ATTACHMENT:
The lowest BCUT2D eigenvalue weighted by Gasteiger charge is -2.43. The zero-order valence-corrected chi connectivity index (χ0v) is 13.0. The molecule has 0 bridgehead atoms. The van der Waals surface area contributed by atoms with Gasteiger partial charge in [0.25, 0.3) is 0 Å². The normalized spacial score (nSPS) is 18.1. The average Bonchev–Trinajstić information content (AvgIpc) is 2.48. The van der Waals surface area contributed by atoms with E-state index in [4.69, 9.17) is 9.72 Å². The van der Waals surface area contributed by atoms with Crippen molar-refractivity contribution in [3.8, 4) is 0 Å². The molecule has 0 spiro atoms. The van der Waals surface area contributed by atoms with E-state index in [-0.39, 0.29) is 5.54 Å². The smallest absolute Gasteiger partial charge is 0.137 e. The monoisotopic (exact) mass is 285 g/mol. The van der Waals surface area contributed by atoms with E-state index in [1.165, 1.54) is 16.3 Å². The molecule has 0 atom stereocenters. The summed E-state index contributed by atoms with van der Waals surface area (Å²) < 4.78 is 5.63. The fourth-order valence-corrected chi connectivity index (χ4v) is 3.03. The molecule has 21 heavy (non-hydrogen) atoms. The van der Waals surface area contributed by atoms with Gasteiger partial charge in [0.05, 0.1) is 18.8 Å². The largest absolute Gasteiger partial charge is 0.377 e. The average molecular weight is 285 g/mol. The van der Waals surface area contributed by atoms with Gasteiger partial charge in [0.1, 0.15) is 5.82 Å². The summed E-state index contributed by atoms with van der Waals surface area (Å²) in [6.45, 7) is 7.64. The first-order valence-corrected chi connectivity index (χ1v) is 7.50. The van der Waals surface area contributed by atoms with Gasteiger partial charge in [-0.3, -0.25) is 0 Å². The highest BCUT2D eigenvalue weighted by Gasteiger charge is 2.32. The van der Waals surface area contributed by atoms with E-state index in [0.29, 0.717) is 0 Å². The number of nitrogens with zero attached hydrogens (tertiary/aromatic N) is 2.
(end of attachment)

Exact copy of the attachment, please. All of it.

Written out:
The lowest BCUT2D eigenvalue weighted by Gasteiger charge is -2.43. The zero-order valence-corrected chi connectivity index (χ0v) is 13.0. The molecule has 0 bridgehead atoms. The van der Waals surface area contributed by atoms with Gasteiger partial charge in [0.25, 0.3) is 0 Å². The normalized spacial score (nSPS) is 18.1. The average Bonchev–Trinajstić information content (AvgIpc) is 2.48. The van der Waals surface area contributed by atoms with E-state index in [4.69, 9.17) is 9.72 Å². The van der Waals surface area contributed by atoms with Crippen molar-refractivity contribution in [3.8, 4) is 0 Å². The molecule has 0 spiro atoms. The van der Waals surface area contributed by atoms with E-state index in [-0.39, 0.29) is 5.54 Å². The smallest absolute Gasteiger partial charge is 0.137 e. The monoisotopic (exact) mass is 285 g/mol. The van der Waals surface area contributed by atoms with E-state index in [1.165, 1.54) is 16.3 Å². The molecule has 0 atom stereocenters. The summed E-state index contributed by atoms with van der Waals surface area (Å²) < 4.78 is 5.63. The fourth-order valence-corrected chi connectivity index (χ4v) is 3.03. The molecule has 21 heavy (non-hydrogen) atoms. The van der Waals surface area contributed by atoms with Gasteiger partial charge in [0.05, 0.1) is 18.8 Å². The largest absolute Gasteiger partial charge is 0.377 e. The average molecular weight is 285 g/mol. The van der Waals surface area contributed by atoms with Gasteiger partial charge in [0.1, 0.15) is 5.82 Å². The summed E-state index contributed by atoms with van der Waals surface area (Å²) in [6.45, 7) is 7.64. The first-order valence-corrected chi connectivity index (χ1v) is 7.50. The van der Waals surface area contributed by atoms with Gasteiger partial charge in [-0.3, -0.25) is 0 Å². The highest BCUT2D eigenvalue weighted by Gasteiger charge is 2.32. The van der Waals surface area contributed by atoms with E-state index in [0.29, 0.717) is 0 Å². The number of nitrogens with zero attached hydrogens (tertiary/aromatic N) is 2.